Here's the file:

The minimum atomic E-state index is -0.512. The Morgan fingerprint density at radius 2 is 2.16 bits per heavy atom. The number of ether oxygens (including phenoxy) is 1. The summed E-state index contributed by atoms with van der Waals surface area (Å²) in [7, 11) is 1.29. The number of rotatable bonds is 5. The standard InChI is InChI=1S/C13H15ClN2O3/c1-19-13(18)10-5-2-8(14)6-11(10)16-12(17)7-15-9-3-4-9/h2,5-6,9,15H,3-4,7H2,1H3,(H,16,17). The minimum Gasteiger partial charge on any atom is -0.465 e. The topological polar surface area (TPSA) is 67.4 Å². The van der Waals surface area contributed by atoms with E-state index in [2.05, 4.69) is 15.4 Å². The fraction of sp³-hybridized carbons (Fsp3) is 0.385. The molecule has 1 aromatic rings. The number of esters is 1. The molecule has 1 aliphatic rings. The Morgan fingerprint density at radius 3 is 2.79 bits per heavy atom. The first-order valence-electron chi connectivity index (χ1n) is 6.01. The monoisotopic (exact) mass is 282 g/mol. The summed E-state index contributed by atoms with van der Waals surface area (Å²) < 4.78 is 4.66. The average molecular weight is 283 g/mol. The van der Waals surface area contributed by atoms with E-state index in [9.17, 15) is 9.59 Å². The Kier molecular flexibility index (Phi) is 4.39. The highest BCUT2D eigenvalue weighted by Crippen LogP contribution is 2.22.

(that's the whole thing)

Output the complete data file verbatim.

The minimum atomic E-state index is -0.512. The Morgan fingerprint density at radius 2 is 2.16 bits per heavy atom. The number of ether oxygens (including phenoxy) is 1. The summed E-state index contributed by atoms with van der Waals surface area (Å²) in [7, 11) is 1.29. The number of rotatable bonds is 5. The standard InChI is InChI=1S/C13H15ClN2O3/c1-19-13(18)10-5-2-8(14)6-11(10)16-12(17)7-15-9-3-4-9/h2,5-6,9,15H,3-4,7H2,1H3,(H,16,17). The minimum Gasteiger partial charge on any atom is -0.465 e. The topological polar surface area (TPSA) is 67.4 Å². The van der Waals surface area contributed by atoms with E-state index in [2.05, 4.69) is 15.4 Å². The fraction of sp³-hybridized carbons (Fsp3) is 0.385. The molecule has 1 aromatic rings. The number of esters is 1. The molecule has 1 aliphatic rings. The Morgan fingerprint density at radius 3 is 2.79 bits per heavy atom. The first-order valence-electron chi connectivity index (χ1n) is 6.01. The monoisotopic (exact) mass is 282 g/mol. The summed E-state index contributed by atoms with van der Waals surface area (Å²) < 4.78 is 4.66. The average molecular weight is 283 g/mol. The van der Waals surface area contributed by atoms with E-state index in [9.17, 15) is 9.59 Å². The Kier molecular flexibility index (Phi) is 4.39. The highest BCUT2D eigenvalue weighted by Crippen LogP contribution is 2.22.